International Society of Primerus Law Firms

Employees-at-Will: When Can They Not Be Fired At the Employer’s Will?

By Adam J. Shafran, Esq.
Rudolph Friedman, LLP
Boston, Massachusetts

Massachusetts, like all other states, follows the employment doctrine known as “employee-at will.” The concept is rather straightforward. On one hand, when an employee is considered an employee-at-will, the employee can choose to leave his or her employment at any time, without advance notice, and without having to give a reason for doing so. On the other hand, the employer can make any negative or adverse decision concerning the employee’s employment, up to and including termination, for any reason or no reason at all, so long as that reason is not an illegal reason. While the foregoing might seem fairly obvious, many employers do not realize the legal protections that an employee-at-will has, and when they are not permitted to terminate an employee-at-will.

So, when is it illegal to terminate an employee-at-will?

First, and foremost, an employer cannot terminate an employee-at-will when the decision to do so is motivated by a discriminatory factor. More specifically, an employee-at-will cannot be terminated based on his or her race, color, religion, national origin, ancestry, sex, age, sexual orientation or based on any genetic factor. An employee-at-will also cannot be terminated based on a disability, which includes not only a prohibition on terminating an employee who has a disability, but it is also unlawful for an employer to terminate an employee based on the employer’s belief or perception that the employee is disabled, even if the employee actually is not. Similarly, an employee can also not be terminated for taking leave under the Family and Medical Leave Act (“FMLA”). Indeed, an employee who takes leave under the FMLA is legally entitled to be restored to the same or an equivalent position upon return to work from FMLA leave.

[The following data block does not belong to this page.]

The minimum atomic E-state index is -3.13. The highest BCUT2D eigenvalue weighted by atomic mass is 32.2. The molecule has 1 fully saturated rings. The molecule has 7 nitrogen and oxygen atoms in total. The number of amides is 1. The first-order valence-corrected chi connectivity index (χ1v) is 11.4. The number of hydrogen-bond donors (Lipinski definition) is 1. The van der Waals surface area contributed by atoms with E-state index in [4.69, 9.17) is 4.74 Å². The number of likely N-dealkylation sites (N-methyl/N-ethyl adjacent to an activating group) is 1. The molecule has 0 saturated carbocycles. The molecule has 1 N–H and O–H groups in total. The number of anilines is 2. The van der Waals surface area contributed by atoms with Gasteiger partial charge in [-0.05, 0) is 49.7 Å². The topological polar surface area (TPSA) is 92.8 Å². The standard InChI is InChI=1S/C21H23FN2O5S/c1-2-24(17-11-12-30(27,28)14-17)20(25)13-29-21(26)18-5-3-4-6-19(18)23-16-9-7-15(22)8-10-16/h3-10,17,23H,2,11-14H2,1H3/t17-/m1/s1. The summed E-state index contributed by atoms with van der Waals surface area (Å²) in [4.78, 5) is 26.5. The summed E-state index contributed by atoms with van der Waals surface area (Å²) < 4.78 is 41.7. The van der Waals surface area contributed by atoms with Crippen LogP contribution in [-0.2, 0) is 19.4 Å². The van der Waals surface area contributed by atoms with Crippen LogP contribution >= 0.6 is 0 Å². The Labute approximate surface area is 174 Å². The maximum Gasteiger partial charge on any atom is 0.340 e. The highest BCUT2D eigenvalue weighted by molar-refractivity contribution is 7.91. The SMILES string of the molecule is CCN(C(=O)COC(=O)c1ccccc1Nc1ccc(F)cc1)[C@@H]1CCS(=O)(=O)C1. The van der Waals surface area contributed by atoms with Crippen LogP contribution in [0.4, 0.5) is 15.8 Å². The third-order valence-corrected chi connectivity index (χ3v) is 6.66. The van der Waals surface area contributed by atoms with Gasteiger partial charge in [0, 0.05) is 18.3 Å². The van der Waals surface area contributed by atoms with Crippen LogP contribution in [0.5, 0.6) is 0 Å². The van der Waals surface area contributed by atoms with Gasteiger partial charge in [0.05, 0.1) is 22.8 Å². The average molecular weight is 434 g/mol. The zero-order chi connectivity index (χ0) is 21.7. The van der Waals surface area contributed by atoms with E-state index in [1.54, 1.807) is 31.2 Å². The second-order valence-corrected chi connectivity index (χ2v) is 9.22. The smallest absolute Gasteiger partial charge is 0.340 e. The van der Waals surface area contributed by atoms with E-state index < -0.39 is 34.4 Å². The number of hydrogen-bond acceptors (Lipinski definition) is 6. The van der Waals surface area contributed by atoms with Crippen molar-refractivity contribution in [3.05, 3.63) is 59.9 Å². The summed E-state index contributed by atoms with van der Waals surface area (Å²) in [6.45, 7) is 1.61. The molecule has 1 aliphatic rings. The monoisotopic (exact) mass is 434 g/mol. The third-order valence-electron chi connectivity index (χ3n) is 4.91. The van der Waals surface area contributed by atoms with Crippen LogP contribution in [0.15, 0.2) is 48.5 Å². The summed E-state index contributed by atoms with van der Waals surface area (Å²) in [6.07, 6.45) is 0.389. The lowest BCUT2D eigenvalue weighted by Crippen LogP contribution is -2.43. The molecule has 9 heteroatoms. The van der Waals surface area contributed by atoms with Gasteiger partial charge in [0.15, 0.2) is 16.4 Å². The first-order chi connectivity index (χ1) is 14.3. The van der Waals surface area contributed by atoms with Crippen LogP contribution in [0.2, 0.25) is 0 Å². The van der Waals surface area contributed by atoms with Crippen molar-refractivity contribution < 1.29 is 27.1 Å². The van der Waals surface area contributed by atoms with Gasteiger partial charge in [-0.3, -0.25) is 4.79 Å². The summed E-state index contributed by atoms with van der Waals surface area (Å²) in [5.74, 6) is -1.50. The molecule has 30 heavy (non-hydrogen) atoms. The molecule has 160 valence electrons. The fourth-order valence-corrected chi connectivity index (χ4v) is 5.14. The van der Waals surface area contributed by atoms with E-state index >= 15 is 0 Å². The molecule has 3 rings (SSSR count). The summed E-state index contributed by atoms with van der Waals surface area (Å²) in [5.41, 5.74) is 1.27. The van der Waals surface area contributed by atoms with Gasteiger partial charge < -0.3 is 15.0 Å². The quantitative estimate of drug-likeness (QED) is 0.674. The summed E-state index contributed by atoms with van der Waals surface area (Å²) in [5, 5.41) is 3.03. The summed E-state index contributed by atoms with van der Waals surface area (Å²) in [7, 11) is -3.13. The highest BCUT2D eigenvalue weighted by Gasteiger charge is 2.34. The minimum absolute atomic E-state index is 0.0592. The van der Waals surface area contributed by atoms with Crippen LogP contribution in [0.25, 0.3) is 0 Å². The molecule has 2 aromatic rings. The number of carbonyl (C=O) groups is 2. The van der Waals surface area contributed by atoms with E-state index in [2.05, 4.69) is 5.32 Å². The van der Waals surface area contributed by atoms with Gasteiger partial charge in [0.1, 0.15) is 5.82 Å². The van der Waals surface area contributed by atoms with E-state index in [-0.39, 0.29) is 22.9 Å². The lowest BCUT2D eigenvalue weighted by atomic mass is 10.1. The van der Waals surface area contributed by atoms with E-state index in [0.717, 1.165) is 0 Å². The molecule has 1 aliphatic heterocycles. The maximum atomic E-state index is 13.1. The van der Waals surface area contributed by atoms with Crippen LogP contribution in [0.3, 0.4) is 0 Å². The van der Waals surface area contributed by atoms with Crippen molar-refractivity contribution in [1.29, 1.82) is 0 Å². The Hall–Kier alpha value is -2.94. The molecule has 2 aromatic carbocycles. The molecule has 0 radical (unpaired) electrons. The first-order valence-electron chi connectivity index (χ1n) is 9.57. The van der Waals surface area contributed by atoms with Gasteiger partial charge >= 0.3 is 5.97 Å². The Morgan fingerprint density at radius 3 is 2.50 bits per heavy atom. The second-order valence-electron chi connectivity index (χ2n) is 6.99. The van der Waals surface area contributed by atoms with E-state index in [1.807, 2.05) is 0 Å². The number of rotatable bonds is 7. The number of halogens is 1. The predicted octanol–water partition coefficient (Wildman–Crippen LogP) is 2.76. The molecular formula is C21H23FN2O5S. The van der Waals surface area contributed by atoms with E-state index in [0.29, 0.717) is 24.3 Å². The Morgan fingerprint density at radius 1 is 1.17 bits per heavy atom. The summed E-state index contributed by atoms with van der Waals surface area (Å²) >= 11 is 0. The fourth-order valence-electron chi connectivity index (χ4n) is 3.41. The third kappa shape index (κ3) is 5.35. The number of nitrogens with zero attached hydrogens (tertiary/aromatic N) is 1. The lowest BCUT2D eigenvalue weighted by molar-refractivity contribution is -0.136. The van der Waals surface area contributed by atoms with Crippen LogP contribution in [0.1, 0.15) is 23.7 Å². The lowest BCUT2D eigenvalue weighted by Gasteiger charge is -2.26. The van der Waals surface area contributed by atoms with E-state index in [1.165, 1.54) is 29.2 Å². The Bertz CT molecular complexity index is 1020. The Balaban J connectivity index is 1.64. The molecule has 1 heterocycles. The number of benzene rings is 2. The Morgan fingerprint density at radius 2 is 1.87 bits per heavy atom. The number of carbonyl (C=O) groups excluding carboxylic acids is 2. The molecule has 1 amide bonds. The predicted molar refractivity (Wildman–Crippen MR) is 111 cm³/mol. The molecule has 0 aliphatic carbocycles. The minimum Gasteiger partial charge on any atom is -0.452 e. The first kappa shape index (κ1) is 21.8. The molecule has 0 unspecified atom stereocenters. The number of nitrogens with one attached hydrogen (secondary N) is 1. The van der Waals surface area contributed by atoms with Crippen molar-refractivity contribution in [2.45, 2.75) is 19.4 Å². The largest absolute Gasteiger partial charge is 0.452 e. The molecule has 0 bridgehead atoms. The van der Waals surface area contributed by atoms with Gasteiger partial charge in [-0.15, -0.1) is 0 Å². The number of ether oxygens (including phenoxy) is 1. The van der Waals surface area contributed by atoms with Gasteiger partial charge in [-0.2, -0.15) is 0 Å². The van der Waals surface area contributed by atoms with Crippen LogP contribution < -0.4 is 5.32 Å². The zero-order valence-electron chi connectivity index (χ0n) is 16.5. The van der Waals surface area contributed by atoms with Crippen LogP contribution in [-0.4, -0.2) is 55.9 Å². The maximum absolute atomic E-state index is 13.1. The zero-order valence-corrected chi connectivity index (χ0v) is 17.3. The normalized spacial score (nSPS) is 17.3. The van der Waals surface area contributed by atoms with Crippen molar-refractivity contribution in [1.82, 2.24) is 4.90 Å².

Courts in Massachusetts have also crafted what has become known as the public policy exception to the employment-at-will doctrine. Under this exception, an employee-at-will cannot be terminated for reporting any type of illegal conduct that the employer has been or is engaged in, or for refusing to engage in any act that the law prohibits. It is important to note however, that in order for an employee-at-will to be protected under this exception it is not enough for an employee to allege that the employer is violating any of its own internal policies or procedures, rather the employee must be able to prove that the employer was violating a law or regulation in order to be protected.

There are also a number of statutory exceptions to the employment-at-will doctrine. Some important exceptions to note are as follows: 1) an employee-at-will cannot be terminated for filing a workers’ compensation claim; 2) an employee-at-will cannot be terminated for testifying in a court proceeding; 3) an employee-at-will cannot be terminated for having to serve jury duty; 4) and an employee-at-will cannot be terminated for inquiring or attempting to ensure that he or she has been paid all the wages that are due.

Finally, for employers who have employees that are paid on a commission basis, there is one additional exception to be aware of. This exception, known as the breach of the implied covenant of good faith and fair dealing, prohibits an employer from terminating an employee who is paid on a commission basis for the purposes of preventing that employee from earning his or her commission that is about to become due.

In conclusion, if you are an employer and are considering making the difficult decision of terminating one of your employees, it is advisable to thoroughly examine your reasons for doing so, to ensure that there are no exceptions to the employee-at-will doctrine that your employee may seek to invoke.

For more information about Rudolph Friedmann, please visit the International Society of Primerus Law Firms (Primerus).


The general information contained herein is intended for informational purposes only. It is not intended to be, and should not be construed as, legal advice or legal opinion on any specific facts or circumstances.

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